An email from the Obama campaign encapsulates the problem when political campaigns seize the language of fact checkers, muddying the waters.
In the note, sent later in the day today, Obama campaign deputy campaign manager Stephanie Cutter invites supporters to "report an attack" at the Truth Team report page.
"Received a robo-call or an email forward full of falsehoods?" the page asks. "Found a misleading leaflet in your mail? Tell us about it, and help fight back against the attacks on President Obama and his record."
Cutter in her email hammers Mitt Romney for saying "Since President Obama assumed office three years ago, federal spending has accelerated at a pace without precedent in recent history," which she refutes with a Market Watch blog saying that federal spending is rising at the slowest pace since President Eisenhower.
Here's the problem: the Market Watch item has been refuted by several fact checkers as severely flawed, notwithstanding its citation by White House press secretary Jay Carney along with the assertion that reporters should "not buy into the BS that you hear about spending and fiscal constraint with regard to this administration. I think doing so is a sign of sloth and laziness."
The Washington Post's Fact Checker gave Carney three Pinocchios, writing that the "data in the article are flawed, and the analysis lacks context - context that could easily could be found in the budget documents released by the White House."
The Associated Press came to a similar conclusion, saying that "the problem with that rosy claim is that the Wall Street bailout is part of the calculation. The bailout ballooned the 2009 budget just before Obama took office, making Obama's 2010 results look smaller in comparison. And as almost $150 billion of the bailout was paid back during Obama's watch, the analysis counted them as government spending cuts. It also assumes Obama had less of a role setting the budget for 2009 than he really did. … The analysis simply looks at the year-to-year topline spending number for the government but doesn't account for distortions baked into the figures by the Wall Street bailout and government takeover of the mortgage lending giants Fannie Mae and Freddie Mac."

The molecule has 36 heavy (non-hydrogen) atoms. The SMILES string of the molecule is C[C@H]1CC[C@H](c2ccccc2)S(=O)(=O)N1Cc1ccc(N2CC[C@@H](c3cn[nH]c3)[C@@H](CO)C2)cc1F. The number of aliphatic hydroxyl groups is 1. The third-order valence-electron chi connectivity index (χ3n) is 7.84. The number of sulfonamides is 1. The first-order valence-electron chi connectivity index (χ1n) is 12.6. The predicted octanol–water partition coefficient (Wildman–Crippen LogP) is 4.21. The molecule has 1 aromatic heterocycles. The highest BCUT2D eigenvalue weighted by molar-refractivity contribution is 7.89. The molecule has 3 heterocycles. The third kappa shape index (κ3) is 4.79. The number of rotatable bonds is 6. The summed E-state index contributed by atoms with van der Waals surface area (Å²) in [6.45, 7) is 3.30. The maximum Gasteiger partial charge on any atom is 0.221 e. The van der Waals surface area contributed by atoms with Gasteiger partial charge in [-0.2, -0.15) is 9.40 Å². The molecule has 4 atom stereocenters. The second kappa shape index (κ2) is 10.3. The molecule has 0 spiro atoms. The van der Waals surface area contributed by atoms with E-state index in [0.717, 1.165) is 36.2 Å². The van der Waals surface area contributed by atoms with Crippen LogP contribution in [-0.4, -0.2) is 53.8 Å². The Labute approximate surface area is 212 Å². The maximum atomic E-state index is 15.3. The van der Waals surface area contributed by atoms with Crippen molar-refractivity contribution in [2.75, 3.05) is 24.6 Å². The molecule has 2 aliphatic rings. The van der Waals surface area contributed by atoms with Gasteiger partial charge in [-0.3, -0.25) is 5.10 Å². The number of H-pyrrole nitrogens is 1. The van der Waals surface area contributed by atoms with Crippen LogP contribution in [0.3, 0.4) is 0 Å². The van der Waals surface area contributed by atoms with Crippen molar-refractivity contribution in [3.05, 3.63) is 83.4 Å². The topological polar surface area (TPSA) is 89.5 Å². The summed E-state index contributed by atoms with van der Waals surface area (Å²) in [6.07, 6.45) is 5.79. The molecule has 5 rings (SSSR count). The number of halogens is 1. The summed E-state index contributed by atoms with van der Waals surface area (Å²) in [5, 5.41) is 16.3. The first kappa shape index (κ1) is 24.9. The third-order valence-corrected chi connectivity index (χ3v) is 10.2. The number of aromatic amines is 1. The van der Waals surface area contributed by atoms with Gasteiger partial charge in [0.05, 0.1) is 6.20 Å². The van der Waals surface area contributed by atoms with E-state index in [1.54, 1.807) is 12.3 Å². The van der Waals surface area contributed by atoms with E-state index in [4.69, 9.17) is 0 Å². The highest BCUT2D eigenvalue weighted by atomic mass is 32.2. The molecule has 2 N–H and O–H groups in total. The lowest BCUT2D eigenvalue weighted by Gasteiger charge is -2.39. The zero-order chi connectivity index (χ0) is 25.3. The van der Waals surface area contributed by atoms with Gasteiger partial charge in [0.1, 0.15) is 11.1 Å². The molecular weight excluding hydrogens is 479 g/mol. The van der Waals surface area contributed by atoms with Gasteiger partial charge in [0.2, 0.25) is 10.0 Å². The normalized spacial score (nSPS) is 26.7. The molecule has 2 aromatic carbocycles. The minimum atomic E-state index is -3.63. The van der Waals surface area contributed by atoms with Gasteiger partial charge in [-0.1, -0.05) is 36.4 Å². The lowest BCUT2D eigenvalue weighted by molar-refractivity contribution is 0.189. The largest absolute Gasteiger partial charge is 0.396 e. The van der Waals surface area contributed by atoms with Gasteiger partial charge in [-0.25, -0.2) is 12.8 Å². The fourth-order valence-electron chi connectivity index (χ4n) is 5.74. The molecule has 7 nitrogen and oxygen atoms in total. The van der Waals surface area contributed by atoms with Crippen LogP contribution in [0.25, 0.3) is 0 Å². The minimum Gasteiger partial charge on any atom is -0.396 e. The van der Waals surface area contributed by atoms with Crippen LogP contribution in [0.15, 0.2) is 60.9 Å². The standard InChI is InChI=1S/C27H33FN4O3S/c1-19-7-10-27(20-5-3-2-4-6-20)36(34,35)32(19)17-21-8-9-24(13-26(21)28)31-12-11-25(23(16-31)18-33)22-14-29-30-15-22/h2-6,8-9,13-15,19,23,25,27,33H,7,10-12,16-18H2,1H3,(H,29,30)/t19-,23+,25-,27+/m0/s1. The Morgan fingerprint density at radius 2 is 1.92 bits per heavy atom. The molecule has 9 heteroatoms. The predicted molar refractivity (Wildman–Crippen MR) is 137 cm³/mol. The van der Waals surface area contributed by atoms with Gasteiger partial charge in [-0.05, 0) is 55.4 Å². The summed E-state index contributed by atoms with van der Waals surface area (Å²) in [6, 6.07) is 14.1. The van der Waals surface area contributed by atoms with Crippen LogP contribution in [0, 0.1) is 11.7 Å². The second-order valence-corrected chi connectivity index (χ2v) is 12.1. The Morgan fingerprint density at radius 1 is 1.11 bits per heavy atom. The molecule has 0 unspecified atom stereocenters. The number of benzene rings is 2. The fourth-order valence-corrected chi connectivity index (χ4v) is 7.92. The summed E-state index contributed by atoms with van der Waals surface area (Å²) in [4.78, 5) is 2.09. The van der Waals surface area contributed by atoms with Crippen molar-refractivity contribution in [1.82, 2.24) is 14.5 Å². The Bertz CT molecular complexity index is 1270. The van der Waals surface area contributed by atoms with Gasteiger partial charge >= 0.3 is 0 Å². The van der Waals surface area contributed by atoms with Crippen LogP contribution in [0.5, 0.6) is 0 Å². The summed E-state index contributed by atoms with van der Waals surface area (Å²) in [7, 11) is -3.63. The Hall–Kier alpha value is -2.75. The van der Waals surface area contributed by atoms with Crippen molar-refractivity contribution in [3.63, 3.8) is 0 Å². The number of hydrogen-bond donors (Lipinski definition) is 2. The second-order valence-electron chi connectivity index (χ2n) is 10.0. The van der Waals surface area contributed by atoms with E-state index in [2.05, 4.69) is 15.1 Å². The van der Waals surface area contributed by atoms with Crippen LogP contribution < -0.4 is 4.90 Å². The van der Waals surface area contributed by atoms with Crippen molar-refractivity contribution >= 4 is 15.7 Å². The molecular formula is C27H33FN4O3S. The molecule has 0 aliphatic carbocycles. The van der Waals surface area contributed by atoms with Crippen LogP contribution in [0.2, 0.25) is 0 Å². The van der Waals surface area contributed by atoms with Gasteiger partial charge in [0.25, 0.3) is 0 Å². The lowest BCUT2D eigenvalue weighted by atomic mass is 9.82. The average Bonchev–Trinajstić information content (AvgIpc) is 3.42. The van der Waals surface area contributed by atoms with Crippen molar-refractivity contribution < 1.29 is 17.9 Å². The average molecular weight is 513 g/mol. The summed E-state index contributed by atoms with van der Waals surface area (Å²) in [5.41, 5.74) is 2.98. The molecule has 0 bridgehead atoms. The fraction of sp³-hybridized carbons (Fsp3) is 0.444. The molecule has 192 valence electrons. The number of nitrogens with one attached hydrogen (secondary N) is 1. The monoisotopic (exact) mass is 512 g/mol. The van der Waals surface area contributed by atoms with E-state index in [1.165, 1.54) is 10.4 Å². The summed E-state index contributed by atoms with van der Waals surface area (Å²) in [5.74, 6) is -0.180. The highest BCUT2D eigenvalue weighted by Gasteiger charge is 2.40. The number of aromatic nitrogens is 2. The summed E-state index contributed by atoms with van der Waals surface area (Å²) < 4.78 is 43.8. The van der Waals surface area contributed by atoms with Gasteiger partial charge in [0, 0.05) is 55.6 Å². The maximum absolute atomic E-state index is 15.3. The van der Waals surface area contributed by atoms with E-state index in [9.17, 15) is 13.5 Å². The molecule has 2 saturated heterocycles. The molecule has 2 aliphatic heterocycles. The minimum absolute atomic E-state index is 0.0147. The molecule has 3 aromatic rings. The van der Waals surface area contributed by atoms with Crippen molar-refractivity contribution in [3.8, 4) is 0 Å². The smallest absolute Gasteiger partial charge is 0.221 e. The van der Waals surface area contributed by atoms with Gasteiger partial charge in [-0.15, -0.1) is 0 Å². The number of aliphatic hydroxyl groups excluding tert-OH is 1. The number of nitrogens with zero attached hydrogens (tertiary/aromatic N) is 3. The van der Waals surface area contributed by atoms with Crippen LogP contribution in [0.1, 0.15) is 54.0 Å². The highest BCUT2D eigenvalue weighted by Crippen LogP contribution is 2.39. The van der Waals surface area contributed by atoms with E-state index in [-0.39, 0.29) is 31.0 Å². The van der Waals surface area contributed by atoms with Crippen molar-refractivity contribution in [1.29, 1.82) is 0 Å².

Cutter also hammers Romney on classroom size, saying, "Mitt Romney made some more ridiculous claims and assertions this week, this time on education policy. He even had the nerve to tell a group of educators that: 'It's not the classroom size that's driving the success of those school systems.'"
The problem is that Obama's education secretary, Arne Duncan, has also suggested classroom size isn't as important as some necessarily think.
"We spent billions of dollars to reduce class size. As a parent, we all love small class size," Duncan told MSNBC's Andrea Mitchell. "But the best thing you can do is get children in front of an extraordinary teacher. So other countries have higher class sizes but extraordinary talent in those rooms."
Leonie Haimson, the executive director of Class Size Matters, recently wrote an open letter to President Obama that appeared in the Washington Post, saying, "If you disagree with what Romney said, you should rein in your own education secretary and ask him to take back his erroneous statements on the subject."
Cutter wrote: "Mitt Romney's general disregard for the truth is why you all are so important to this campaign. So many Truth Team members have told me: You give us the facts to get the President's back, and we'll get it done."
But voters should generally beware of campaigns claiming that they are fact checking. They have an interest in conflating nonsense - like the bizarre assertion that President Obama was born in Kenya - with legitimate criticisms. They want all attacks to be dismissed as falsehoods - and that is simply not the case.
- Jake Tapper